US working to raise Palestinian aid package
WASHINGTON (AFP) - The United States is trying to assemble a massive global aid package for Palestinians after Israel withdraws from the Gaza Strip, according to reports and officials.
The administration of President George W. Bush is working with ex-World Bank President James Wolfensohn to raise up to three billion dollars over three years, the New York Times reported.
Wolfensohn is the Middle East quartet special envoy for the upcoming Israeli disengagement from Gaza.
The money would be for specific projects in Gaza, including a seaport, border crossings and other infrastructure, the newspaper said.
Wolfensohn's designation by the Quartet -- the United States, Russia, the European Union and United Nations, the principal sponsors of the Middle East peace roadmap -- was to look at ways to support the Palestinians and their economic and humanitarian needs, the State Department said Friday.
"As part of that, he is obviously assessing what the international community can do to support the Palestinians," deputy department spokesman Adam Ereli told reporters.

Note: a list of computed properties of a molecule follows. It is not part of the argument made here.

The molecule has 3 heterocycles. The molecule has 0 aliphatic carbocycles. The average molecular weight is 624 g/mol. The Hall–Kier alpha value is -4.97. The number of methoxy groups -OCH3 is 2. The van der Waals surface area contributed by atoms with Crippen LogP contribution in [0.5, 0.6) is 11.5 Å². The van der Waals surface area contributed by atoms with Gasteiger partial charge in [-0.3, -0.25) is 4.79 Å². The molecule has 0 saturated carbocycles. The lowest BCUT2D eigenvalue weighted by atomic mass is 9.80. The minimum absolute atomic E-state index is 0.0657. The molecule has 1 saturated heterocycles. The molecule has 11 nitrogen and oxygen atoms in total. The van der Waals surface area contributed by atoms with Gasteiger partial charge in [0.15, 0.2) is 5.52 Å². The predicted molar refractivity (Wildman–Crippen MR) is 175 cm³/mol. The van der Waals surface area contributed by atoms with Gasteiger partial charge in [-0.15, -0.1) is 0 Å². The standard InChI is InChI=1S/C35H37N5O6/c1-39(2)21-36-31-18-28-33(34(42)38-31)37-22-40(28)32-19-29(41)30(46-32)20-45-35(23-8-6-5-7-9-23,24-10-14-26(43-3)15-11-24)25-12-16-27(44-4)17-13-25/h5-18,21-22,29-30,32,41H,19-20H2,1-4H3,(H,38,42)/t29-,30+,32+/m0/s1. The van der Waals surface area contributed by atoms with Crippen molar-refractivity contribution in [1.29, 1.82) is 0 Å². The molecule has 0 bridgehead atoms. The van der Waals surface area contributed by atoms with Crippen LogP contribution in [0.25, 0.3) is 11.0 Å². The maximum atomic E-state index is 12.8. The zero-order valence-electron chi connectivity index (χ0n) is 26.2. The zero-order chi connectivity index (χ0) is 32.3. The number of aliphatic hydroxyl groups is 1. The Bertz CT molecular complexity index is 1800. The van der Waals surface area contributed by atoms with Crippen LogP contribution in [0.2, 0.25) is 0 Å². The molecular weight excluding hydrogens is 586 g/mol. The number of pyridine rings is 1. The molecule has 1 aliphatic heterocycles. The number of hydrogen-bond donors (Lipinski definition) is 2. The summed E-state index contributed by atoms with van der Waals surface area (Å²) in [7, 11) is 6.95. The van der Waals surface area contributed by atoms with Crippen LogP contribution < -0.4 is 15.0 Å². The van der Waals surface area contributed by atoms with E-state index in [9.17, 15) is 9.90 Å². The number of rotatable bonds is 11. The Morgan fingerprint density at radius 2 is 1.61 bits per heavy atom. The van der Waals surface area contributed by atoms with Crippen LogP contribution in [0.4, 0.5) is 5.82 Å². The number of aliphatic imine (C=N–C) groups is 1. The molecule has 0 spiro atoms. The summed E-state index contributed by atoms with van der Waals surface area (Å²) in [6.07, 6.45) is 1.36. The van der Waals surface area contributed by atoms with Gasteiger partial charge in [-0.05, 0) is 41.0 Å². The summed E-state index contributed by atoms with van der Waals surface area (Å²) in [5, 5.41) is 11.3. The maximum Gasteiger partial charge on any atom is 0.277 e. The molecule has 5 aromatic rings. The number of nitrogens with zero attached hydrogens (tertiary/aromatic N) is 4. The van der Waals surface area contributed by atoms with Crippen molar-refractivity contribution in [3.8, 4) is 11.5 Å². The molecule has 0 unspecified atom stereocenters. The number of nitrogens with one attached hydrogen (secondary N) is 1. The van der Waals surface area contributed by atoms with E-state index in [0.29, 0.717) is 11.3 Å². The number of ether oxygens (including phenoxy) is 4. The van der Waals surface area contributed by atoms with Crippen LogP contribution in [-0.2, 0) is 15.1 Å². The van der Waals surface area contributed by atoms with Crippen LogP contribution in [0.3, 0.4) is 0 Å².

"There are ideas that are being discussed. This is one that is being reported. And I would characterize it as a subject for discussion and that's where we are," Ereli said of the Times report.
Secretary of State Condoleezza Rice left for Israel Friday, and is expected to discuss the package on her tour of the Middle East and then work with Wolfensohn to present the proposal to Group of Eight foreign ministers next week in London, the Times said.
The daily said Wolfensohn has visited the region in an effort to bridge differences between Israel and the Palestinians on disputes over the construction of crossings and the disposition of Israeli-owned homes, greenhouses and other assets in Gaza.
The Times quoted a senior administration official as saying Wolfensohn had achieved mixed results. Some Israeli and Palestinian officials told the daily his work had been disappointing, and suggested Rice's visit could give the process a jolt of fresh energy.
Diplomats from the United States, Russia, the European Union and United Nations are the principal sponsors of the Mideast peace roadmap.
The blueprint targets the creation of an independent Palestinian state alongside a secure Israel, but has made next to no progress since its launch in June 2003.
Under the terms of Israeli Prime Minister Ariel Sharon's disengagement plan, which is not an official part of the roadmap, Israel is preparing to dismantle all 21 Jewish settlements in the Gaza Strip and four others in the northern West Bank in an operation due to start in mid-August.
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